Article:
Brenda’s Blog – August 11, 2015
“Gather up the broken pieces that are left over, so that nothing is wasted.” (John 6:12)
Jesus feeds five thousand people then instructs the disciples to pick up the leftovers. They gleaned 12 basketsful.
Why should this interest us? We usually focus on the magnitude of turning four small biscuits and two sardines into an ample feast. But isn’t there more to learn?
Those snatches of time can be thrown away easily. Those smidgens of energy can be wasted. But think of the possibilities. I have a friend who studies scripture on flash cards as she sits in carpool line. Others (who are way more fit than I) grab moments to do leg lifts, jumping jacks, or deep breathing exercises.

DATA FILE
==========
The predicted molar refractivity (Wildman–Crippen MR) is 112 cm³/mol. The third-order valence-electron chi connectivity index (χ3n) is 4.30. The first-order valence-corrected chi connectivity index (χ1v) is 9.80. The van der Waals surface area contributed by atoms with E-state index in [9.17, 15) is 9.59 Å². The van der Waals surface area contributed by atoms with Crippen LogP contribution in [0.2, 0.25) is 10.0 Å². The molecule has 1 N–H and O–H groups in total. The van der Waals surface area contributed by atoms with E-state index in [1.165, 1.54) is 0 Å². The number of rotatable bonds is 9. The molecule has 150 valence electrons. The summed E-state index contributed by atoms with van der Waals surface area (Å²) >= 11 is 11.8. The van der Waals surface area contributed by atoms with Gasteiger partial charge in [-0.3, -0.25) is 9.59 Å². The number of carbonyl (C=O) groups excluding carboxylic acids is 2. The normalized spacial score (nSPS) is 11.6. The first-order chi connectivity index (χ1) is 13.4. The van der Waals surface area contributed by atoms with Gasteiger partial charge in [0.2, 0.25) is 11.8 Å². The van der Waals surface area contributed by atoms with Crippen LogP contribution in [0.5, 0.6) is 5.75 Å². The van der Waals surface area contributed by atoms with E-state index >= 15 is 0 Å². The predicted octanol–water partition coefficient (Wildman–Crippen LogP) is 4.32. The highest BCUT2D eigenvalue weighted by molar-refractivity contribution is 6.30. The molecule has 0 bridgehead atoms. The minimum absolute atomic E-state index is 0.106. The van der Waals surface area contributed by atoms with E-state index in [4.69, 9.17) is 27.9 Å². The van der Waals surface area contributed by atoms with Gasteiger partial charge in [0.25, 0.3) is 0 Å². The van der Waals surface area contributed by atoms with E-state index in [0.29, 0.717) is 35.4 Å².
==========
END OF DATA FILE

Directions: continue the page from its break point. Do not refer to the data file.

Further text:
A successful salesperson keeps notepaper with stamped envelopes close by in the car. Yes, there are some who actually send handwritten notes. Those little pieces of time allow her to keep in touch in a most personal way.
My Dad used to clip newspaper articles, apply a sticky note with “Thought you’d be interested” and then send off to friends. He used extra minutes to stay in touch.
I am not recommending a frenetic, “use-every-minute-” lifestyle. But I do think there are baskets left uncollected which may be used for the benefit of others.
The Bible tells us to “redeem the time.” To me, this means adopting an attitude of stewardship which takes into account all of our resources: time, talent, and treasure. To live redemptively we lay each day before the Lord asking for the best use of ourselves.
Practically, when we take that extra minute to throw something into the wash, put a file away, kiss that grandchild, or make that quick phone call we are good stewards of those extra baskets.
I want to think constructively about making the most of everything I am given. I want to see God’s big miracles, but I want to be ever aware of those important leftovers.